My romance with running

Written on Dec 3rd, 2017 by , Category Marlene Farrell Blog, Training

By Marlene Farrell

My relationship with running changes over time. Sometimes I feel the height of passion, when running takes precedence and monopolizes my thoughts. Other times the relationship is very platonic, like I could take or leave it, and runs are a version of “going through the motions.”

I can’t predict what will make me swoon all over again. It’s often an accumulation of little things.

That’s what happened recently and led to my decision to sign up for a road race three-and-a-half months from now.

Signing up for a race — not a big deal, right? But stakes grow when you consider: 1. I’ve run this race (Mercer Island Half Marathon) before, back in the days when I was training for Olympic marathon qualifying times; 2. It’s a cornerstone race in the Seattle region, a jump-start to a new racing season; and 3. It’s the first road race I’ve signed up for in over a year.

So what led me to type in my credit card number and push return on this nonrefundable registration? It took a dose of humble pie, followed by an irresistibly soaring imagination.

My family spent our Thanksgiving holiday cross-country skiing at altitude, surrounded by elite athletes — at the West Yellowstone Ski Festival. I skated and classic skied for six days, fast and slow, with my family and alone, constantly crossing paths with trains of fit-bodied twentysomethings cruising through their second or third workout of the day.

I loved all the time on snow, even as it turned to icy slush by the end of the week. Every afternoon I needed the rejuvenating coolness of the hotel pool and the massaging bubbles of the hot tub. I felt worked, even though we weren’t following a regimen like all those ambitious teams were. We followed our whims and sought out well-groomed trails.

It’s been awhile since I’ve had a fitness “plan,” a weekly schedule with a goal looming at the end. But I could feel it in the air around these skiers. Their eyes betrayed their eagerness. Their chatter about workouts and kilometers revealed it.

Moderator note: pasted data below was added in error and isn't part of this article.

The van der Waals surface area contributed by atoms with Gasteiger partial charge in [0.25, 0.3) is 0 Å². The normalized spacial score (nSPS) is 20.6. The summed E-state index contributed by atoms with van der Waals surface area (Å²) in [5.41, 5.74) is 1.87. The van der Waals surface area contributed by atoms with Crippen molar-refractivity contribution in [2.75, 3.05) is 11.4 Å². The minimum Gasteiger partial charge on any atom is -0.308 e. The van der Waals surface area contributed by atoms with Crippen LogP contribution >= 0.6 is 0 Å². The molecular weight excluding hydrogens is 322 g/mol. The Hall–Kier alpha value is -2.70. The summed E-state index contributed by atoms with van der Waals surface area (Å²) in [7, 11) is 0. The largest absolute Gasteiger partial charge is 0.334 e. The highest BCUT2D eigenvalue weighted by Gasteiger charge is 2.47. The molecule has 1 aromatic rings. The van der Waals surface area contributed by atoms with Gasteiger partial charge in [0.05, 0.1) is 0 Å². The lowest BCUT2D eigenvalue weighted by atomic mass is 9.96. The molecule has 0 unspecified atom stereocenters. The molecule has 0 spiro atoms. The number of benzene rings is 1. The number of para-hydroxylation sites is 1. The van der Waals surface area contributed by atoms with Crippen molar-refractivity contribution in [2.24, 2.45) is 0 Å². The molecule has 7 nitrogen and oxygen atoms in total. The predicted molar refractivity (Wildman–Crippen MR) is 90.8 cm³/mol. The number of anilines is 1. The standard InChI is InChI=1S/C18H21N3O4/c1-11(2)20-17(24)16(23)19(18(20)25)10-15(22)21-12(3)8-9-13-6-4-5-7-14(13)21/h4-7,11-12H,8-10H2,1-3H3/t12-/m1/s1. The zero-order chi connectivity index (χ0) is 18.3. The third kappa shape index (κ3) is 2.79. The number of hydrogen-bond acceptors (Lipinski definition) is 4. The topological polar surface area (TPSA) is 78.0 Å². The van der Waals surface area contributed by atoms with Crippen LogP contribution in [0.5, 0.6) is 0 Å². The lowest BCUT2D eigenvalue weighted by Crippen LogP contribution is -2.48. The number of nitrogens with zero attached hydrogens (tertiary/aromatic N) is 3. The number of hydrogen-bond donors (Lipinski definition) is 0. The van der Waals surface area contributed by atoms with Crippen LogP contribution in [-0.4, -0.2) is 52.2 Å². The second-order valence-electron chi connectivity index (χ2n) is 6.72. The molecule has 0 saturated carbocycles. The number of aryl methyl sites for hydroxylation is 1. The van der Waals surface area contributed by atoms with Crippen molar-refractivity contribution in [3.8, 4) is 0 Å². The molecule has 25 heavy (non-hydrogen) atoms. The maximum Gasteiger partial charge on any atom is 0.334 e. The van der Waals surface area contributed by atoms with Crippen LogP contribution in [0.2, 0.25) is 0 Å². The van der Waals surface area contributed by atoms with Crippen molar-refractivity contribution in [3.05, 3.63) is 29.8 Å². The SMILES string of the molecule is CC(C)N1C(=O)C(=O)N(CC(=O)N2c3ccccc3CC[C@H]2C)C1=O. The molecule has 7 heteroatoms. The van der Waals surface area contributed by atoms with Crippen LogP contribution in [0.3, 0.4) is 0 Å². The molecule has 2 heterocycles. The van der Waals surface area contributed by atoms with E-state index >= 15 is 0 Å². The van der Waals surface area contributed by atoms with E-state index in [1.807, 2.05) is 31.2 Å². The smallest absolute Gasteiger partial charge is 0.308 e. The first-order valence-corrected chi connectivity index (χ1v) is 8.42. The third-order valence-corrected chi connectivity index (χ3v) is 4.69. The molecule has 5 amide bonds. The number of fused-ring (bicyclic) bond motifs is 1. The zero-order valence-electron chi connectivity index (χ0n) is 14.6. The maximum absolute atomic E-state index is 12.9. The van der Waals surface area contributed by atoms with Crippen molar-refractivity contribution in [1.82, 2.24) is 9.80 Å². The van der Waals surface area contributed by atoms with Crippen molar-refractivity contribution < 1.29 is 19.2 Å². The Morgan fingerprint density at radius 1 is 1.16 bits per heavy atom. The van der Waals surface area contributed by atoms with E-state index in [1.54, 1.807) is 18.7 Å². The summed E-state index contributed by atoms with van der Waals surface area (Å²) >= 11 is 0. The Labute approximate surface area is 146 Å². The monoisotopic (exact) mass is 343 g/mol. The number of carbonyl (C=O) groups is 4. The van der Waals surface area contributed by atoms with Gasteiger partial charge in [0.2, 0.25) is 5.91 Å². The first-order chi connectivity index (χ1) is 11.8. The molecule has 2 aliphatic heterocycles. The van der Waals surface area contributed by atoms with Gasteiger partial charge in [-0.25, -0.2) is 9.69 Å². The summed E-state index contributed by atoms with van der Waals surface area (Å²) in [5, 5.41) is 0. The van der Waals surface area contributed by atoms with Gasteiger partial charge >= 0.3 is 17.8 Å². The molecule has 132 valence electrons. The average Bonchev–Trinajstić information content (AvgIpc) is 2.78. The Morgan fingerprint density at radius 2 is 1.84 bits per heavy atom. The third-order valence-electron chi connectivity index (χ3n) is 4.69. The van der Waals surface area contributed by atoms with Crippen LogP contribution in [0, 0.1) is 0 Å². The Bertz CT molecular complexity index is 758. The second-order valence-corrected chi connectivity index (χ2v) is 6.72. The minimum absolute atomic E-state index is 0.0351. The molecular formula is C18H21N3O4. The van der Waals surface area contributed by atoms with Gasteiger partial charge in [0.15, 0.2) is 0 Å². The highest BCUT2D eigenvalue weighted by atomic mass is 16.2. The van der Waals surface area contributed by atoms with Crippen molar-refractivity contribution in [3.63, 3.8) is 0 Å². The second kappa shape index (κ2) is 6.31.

When I returned home to Leavenworth and no snow, I could still run on dirt with willing partners-in-crime. My friends and I sowed the seeds of spring racing as we climbed the new trail at Ski Hill, warming quickly and shedding hats and mittens.

I had returned to a pedestrian elevation (Leavenworth at 1,200 feet compared to West Yellowstone’s 6,700 feet) and had new shoes on my feet; I flew over the spongy soft ribbons of dirt.

The next day I ran alone, midday. Sunshine raining down on my shoulders, and feeling the jolt from an Americano, I made the spontaneous decision to run hill repeats, 4×3 minutes up a descent grade. Despite the impulsiveness, it felt purposeful. The brightness of the sun was reward enough as I jogged downhill after my last repeat.

But, there at the bottom, on the flat stretch of road between me and my parked car, was an automatic radar detector.

Listening for cars, but hearing none, I raced past it trying to trigger it like a compact car, size extra small. My wish was granted; it flashed 11 for a half second.

Eleven miles an hour? How generous! The radar detector lied, but I smiled anyway. My thoughts whirred and plotted the possibilities.

Then I came home, and pulled up the Mercer Island Half Marathon website. I could envision the preparatory intervals, tempo runs and long runs to come. My mind paid no heed to the idea of pain, icy roads or frigid temperatures. It focused on the thrill of speed.

Every now and then I have a day like this — so full of optimism I could burst. Thank you, running! With each new goal, each chance to succeed or fail, I learn about myself and reach inside, striving to be the best I can be. A bit like how it feels to fall in love.

Marlene Farrell is a writer, long-distance runner and coach. She lives in Leavenworth.

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